Elizabeth Endres

I would like to sincerely thank the sponsors of Targeting Excellence for their generosity and commitment to supporting future leaders in agriculture. I would also like to thank the members of both the Board and Committee members for dedicating their time to this organization. This scholarship will help me pursue externship opportunities across the country to develop skills to better serve my future clients as a food animal veterinarian in Wisconsin.

Awards Received

2019 Graduate Award (Wisconsin)

Hometown:

Hometown:

Waunakee, WI

School:

School:

University of Wisconsin

Major:

Major:

Veterinary Medicine

Career Goals:

Career Goals:

Following graduation, I plan to work in a progressive food animal practice in Wisconsin. Given my background in and passion for dairy cattle, I hope to work primarily with dairy cattle, but hope to explore interests in advanced reproduction as well as beef cow-calf and small ruminant medicine. Specifically, I am interested in animal welfare, improving dairy farm profitability and efficiency, and how veterinarians can improve the communication gap between producers and consumers.
My goal is to be a valuable new asset to the clinic and help diversify services offered to their clients, such as training for Spanish-speaking employees. I enjoyed taking Spanish classes throughout high school and college, but never felt fully comfortable speaking the language until speaking it every day with other employees during my summer internship on a 3,300-cow dairy in California. I would love the opportunity to utilize my Spanish skills to make meaningful connections with employees, help ease the communication barrier between farm owners and employees, and train Spanish-speaking employees how to perform certain tasks.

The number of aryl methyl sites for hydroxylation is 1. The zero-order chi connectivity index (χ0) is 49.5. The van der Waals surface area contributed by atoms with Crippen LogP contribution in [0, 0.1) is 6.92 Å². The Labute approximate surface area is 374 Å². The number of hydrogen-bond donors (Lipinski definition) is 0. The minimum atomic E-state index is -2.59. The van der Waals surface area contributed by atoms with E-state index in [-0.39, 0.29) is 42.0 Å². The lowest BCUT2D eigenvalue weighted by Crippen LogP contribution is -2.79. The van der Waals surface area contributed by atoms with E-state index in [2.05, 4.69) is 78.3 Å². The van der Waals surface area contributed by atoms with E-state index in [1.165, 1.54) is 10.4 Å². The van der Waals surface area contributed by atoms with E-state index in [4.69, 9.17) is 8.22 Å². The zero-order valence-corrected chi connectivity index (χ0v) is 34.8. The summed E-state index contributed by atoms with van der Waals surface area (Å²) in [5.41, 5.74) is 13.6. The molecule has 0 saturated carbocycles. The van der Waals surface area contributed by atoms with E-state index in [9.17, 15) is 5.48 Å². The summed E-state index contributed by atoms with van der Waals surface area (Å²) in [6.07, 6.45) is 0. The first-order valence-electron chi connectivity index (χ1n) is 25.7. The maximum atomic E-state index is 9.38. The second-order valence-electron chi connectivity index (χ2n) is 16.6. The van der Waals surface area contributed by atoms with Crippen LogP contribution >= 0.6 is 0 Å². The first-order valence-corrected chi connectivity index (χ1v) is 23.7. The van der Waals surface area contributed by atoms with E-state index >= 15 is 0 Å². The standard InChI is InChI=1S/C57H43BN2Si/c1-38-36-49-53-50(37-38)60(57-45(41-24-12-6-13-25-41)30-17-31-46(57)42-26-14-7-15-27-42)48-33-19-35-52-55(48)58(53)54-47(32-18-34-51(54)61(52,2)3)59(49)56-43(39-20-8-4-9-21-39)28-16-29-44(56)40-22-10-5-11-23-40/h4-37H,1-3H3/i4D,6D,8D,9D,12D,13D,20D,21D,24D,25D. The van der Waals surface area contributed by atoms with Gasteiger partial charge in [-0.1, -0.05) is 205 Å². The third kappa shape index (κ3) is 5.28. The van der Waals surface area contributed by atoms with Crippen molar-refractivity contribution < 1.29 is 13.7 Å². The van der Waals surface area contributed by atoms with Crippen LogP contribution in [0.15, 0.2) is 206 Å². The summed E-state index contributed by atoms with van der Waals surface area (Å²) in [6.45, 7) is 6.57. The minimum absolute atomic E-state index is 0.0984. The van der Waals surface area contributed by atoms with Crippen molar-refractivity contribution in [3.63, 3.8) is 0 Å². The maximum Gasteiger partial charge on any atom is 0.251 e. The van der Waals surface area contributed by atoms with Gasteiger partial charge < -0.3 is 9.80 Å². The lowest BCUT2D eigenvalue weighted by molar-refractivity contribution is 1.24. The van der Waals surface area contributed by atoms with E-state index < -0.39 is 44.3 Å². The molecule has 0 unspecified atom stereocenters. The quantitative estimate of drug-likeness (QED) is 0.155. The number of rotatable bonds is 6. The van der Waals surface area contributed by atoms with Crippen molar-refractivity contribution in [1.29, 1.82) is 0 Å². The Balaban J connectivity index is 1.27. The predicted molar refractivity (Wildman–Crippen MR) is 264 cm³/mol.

I hope to pursue an interest in advanced reproductive technologies such as embryo transfer and in vitro-fertilization. These technologies allow farmers to hasten the genetic advancement of their herd by decreasing generation interval and producing more offspring from their most genetically superior animals. This in turn allows them to breed a more productive, profitable, and sustainable cow.
It is no secret that dairy farmers are currently struggling. After 4 years of low prices and younger generations either not being interested or having the financial capacity to take over the farm, dairy farms in “America’s Dairyland” are having no choice but to sell the farm that they have poured their heart and soul into for years. In 2018 alone, Wisconsin saw 638 farms leave the business. This is the biggest drop in dairy farms since recording was started in 2004. I hope to use my knowledge of dairy herd management practices to help farmers in my community remain profitable and competitive, even in the face of low prices. My background as a Dairy Science major at the University of Wisconsin-Madison as well as participation in numerous Dairy Challenge competitions has given me the tools to help producers find efficiencies and economical-driven management changes.
One of my major career goals is to mentor young aspiring veterinarians. I was very fortunate to be surrounded by many intelligent, supportive veterinarians that encouraged me to pursue this career. As a young girl, people would question my career choice and often tell me that I was too short to palpate cows or assist with difficult calvings. I hope to set an example for students of all ages, sizes, and backgrounds that no matter what people think the “ideal” veterinarian looks like, with a positive attitude and hard work, you can fulfill your passion and accomplish whatever you set your mind to.